Can green hydrogen save a coal town and slow climate change?

DELTA, Utah (AP) — Developers in rural Utah who want to create big underground caverns to store hydrogen fuel won approval for a $504 million federal loan this spring. They plan to convert the site of a 40-year-old coal plant to cleanly-made hydrogen by 2045. The seasonal storage project is one of of several undertakings that could help determine how big a role hydrogen will play in providing reliable, carbon-free energy in the future. In Utah, it’s won support across the political spectrum. Officials hope efforts to transition the power plant to cleanly-made hydrogen could offset job loss in the declining coal industry.

US home sales fell in June as prices reach new heights

Sales of previously occupied U.S. homes slowed for the fifth consecutive month in June as higher mortgage rates and rising prices kept many home hunters on the sidelines. The National Association of Realtors said Wednesday that existing home sales fell 5.4% last month from May to a seasonally adjusted annual rate of 5.12 million. That’s lower than what economists were expecting, according to FactSet. Sales fell 14.2% from June last year. Sales have now fallen to the slowest pace since June 2020, near the start of the pandemic. Excluding the pandemic slowdown, sales in June were running at the slowest pace since January 2019. The national median home price jumped 13.4% in June from a year earlier to $416,000.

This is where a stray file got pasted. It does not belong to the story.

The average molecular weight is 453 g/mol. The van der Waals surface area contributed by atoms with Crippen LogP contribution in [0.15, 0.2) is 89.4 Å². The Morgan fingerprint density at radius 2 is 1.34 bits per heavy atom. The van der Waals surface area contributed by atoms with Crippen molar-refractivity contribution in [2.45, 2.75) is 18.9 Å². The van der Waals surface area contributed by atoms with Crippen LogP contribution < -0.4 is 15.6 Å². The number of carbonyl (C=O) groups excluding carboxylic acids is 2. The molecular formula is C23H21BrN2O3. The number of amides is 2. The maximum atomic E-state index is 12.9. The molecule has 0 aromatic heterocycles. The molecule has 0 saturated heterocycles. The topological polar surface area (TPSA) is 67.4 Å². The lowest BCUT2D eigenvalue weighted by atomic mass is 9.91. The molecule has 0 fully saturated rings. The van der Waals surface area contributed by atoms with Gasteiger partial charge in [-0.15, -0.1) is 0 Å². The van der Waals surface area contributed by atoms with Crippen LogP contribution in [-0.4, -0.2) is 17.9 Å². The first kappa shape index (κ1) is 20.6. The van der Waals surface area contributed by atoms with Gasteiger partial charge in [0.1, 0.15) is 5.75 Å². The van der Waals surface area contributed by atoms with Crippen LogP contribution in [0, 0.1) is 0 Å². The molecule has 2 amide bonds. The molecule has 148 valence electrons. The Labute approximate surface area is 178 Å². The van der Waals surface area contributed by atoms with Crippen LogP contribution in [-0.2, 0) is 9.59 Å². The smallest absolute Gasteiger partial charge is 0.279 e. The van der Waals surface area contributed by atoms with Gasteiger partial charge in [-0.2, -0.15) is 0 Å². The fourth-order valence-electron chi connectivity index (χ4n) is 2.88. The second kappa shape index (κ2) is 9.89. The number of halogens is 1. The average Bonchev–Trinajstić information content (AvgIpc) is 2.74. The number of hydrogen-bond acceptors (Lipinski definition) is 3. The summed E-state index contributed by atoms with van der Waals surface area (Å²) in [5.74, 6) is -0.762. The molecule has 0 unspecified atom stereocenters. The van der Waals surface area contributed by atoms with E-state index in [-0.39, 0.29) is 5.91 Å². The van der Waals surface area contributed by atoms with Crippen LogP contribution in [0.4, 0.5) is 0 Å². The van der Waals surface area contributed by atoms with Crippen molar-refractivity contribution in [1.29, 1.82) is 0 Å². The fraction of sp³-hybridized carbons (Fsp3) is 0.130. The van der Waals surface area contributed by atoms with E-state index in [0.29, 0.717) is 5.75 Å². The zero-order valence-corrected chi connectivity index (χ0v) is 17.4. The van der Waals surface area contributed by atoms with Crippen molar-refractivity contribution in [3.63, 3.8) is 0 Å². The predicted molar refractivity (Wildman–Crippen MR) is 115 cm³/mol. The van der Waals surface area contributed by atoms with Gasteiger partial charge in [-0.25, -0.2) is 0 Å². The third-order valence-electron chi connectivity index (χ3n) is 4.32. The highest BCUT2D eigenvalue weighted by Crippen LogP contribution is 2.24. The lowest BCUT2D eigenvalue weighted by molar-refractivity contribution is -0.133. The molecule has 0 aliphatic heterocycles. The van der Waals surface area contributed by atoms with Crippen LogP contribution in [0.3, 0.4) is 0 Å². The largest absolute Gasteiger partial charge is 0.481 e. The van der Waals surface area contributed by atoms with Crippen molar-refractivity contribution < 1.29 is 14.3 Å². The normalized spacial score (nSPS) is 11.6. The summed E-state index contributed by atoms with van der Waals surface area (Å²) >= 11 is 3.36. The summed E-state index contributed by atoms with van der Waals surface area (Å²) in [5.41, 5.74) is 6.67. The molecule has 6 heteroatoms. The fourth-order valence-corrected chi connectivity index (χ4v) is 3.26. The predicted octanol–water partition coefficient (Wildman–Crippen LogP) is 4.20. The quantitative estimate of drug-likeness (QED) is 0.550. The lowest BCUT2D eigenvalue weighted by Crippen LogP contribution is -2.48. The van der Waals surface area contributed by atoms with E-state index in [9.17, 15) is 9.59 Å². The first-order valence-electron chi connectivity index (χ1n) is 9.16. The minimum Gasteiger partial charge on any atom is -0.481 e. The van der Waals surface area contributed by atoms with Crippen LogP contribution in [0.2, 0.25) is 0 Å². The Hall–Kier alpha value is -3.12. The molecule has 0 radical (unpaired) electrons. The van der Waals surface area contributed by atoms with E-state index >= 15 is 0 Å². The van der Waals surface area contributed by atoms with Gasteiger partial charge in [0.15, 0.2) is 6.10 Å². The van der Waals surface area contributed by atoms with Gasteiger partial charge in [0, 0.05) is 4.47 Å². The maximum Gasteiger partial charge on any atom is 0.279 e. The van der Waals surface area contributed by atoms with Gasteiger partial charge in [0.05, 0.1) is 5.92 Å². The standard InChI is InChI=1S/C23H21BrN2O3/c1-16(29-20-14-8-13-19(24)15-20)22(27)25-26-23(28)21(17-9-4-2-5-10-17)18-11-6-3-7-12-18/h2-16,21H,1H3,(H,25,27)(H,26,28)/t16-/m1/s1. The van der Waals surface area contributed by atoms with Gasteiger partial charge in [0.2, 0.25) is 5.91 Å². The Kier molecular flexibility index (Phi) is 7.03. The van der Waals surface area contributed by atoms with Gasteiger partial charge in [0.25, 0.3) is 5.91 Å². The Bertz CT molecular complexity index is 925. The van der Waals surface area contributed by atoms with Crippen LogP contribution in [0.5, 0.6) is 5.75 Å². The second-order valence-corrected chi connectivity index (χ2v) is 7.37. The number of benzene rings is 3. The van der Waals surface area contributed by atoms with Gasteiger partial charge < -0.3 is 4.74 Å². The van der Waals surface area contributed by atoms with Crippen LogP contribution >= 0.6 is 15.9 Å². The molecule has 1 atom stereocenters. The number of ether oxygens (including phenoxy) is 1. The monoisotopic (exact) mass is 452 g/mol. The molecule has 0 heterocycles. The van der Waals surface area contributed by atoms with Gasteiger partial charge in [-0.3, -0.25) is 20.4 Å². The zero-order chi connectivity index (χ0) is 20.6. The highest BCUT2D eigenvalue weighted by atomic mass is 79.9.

Baidu unveils latest autonomous electric vehicle: Apollo RT6

HONG KONG (AP) — Baidu, a Chinese search engine and artificial intelligence firm, has unveiled its latest electric autonomous driving vehicle. The company says the Apollo RT6 will be soon be part of its robotaxi fleet, as China pushes forward with its autonomous driving ambitions. It is a fully electric vehicle with a steering wheel that can be removed or installed when required, and will cost 250,000 yuan ($37,000) per unit. Baidu already runs Apollo Go, an autonomous ride-hailing service using self-driving robotaxis with safety staff seated in the driver or passenger seat. China aspires to lead autonomous driving technology globally but lags the U.S. in introducing such services. Alphabet’s Waymo began offering driverless taxi services in Phoenix, Arizona in 2020.